Tuesday, January 3, 2012

those 3 am prayers

A familiar cry pierces the night and awakens me from much-needed slumber.  As I muster up the strength to get out of bed, I check the clock.  Merely two hours before, it was the same story.  And two hours before that.  And in two hours, it will probably happen again.

It's not a hunger cry, nor a pain cry.  It's a strange whimper unlike any I really know.  I feed her anyways, because if she'll eat, it's the fastest way to get her to sleep again.  But sometimes she just wants to be held.  She'll fall right asleep in my arms, curling up and bringing her tiny face against my chest as she "hummm, hummmms" her way back into her dreams.

But what about me?  Where is my sleep?

Because when I put her back in the crib, the crying starts again.  And so there are many hours in the night when I am huddled on a rocking chair or pacing the nursery floor or wishing-to-God that our co-sleeper would fit in our new bedroom.

This is a rude awakening for parents who got used to a one-month-old daughter who slept through the night, then regressed at three months to wake up for a 3 am feeding.  But we managed well.  My body adjusted to the feeding time, and I thanked the Lord every day for such an easy baby.  The entire family felt well-rested and blessed, and we went along our merry way.

Over Christmas, we attributed the strange new sleeping pattern to various possibilities.  It was probably the new environment, we said... or perhaps she was overstimulated from Christmas presents and cousins... or maybe she was missing the feel of her cloth diapers since we opted for disposables while away from home.  We reasoned the nightly oddities away, telling ourselves all would go back to normal when we got home.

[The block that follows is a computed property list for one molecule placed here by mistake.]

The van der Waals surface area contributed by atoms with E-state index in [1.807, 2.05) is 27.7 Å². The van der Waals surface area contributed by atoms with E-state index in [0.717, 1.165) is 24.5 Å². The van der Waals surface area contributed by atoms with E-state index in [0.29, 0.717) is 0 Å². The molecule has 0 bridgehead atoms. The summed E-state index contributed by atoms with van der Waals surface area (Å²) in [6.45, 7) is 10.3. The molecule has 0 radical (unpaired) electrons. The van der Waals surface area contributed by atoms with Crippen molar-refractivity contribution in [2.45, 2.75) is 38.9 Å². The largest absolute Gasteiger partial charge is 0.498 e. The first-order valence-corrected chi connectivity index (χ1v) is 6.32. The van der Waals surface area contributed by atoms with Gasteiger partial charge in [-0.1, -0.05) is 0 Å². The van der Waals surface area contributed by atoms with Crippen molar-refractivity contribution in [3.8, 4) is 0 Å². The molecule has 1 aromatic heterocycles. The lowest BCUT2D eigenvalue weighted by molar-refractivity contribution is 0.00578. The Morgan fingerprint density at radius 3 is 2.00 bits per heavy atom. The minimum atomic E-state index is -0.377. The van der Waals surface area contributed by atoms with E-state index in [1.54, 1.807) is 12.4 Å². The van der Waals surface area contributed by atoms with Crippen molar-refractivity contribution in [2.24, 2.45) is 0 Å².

But they didn't.
And I got sick.
And sometimes at night, I don't know how to deal.  After I put her down in the crib in the middle of the night, I tiptoe back to my bed and beg God that He will help her sleep.  My head pounding, my throat soar and parched, my body longing for one night of decent sleep, I succumb to the temptation of despair.

It's only in the light of day that I wonder what sorts of prayers I should be uttering in the quiet recesses of the night.  There are so many people around the world in dire circumstances -- a mother who sleeps restless wondering if she can feed her children the next day, a kidnapped young girl crouched on a dirty brothel floor, the wrongly-accused suffering silently in solitary confinement.  What right have I to beg God for a night of sleep when the worst of my problems in that my healthy 6-month-old is going through a phase?
My husband says it is good to bring all our concerns to a Father who loves us, but that we shouldn't let our concerns cloud our judgement and thankfulness.  In the morning light, I accept this clarity, but I have trouble thanking God when I am called away from the rest my body craves in two-hour increments.

So now before I go to sleep, I just ask God for the strength to get me through the night, and the day that follows.  Because when I am sleep deprived, I am prone to snappiness and selfishness and cloudy judgement and sickness.  I ask God for His grace to work through these earthly weaknesses, and I search Him for understanding what I can learn from this situation.

Do you have any pearls of wisdom to share with this sleep-deprived girl?  Any words of encouragement, having possibly "been there, and done that?"  

1 comment:

  1. I don't have any advice for you, but I can tell you I know exactly how you feel! My 7 month old still wakes regularly--sometimes even often--at night. There are some nights when I am so frustrated that when the morning comes I am actually ashamed of myself for my lack of patience. I do the same thing you do--beg for strength and mercy to make it through the night and then work the next day! When it's daylight I try to remember that one day he'll be sleeping in his own house, and that he won't be sleeping in my arms for very long at all...it helps me be thankful for him, if not for his schedule :)


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